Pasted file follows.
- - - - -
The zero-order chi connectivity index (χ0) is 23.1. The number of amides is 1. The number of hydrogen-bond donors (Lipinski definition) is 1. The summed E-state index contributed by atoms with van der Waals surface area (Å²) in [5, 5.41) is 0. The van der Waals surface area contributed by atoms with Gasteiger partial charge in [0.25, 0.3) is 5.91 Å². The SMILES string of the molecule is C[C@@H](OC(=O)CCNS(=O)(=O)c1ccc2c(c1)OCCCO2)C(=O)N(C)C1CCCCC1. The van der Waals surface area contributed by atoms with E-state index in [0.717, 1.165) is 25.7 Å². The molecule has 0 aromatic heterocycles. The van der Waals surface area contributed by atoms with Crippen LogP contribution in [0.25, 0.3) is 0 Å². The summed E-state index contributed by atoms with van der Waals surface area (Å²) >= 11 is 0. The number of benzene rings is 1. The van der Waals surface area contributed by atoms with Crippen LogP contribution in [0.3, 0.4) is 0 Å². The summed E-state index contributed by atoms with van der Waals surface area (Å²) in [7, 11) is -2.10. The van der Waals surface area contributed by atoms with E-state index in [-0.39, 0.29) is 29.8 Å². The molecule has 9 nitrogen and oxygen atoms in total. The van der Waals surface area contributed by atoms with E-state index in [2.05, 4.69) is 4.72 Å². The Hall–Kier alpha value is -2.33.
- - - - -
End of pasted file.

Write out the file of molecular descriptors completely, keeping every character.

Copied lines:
The zero-order chi connectivity index (χ0) is 23.1. The number of amides is 1. The number of hydrogen-bond donors (Lipinski definition) is 1. The summed E-state index contributed by atoms with van der Waals surface area (Å²) in [5, 5.41) is 0. The van der Waals surface area contributed by atoms with Gasteiger partial charge in [0.25, 0.3) is 5.91 Å². The SMILES string of the molecule is C[C@@H](OC(=O)CCNS(=O)(=O)c1ccc2c(c1)OCCCO2)C(=O)N(C)C1CCCCC1. The van der Waals surface area contributed by atoms with E-state index in [0.717, 1.165) is 25.7 Å². The molecule has 0 aromatic heterocycles. The van der Waals surface area contributed by atoms with Crippen LogP contribution in [0.25, 0.3) is 0 Å². The summed E-state index contributed by atoms with van der Waals surface area (Å²) >= 11 is 0. The number of benzene rings is 1. The van der Waals surface area contributed by atoms with Crippen LogP contribution in [0.3, 0.4) is 0 Å². The summed E-state index contributed by atoms with van der Waals surface area (Å²) in [7, 11) is -2.10. The van der Waals surface area contributed by atoms with E-state index in [-0.39, 0.29) is 29.8 Å². The molecule has 9 nitrogen and oxygen atoms in total. The van der Waals surface area contributed by atoms with E-state index in [2.05, 4.69) is 4.72 Å². The Hall–Kier alpha value is -2.33.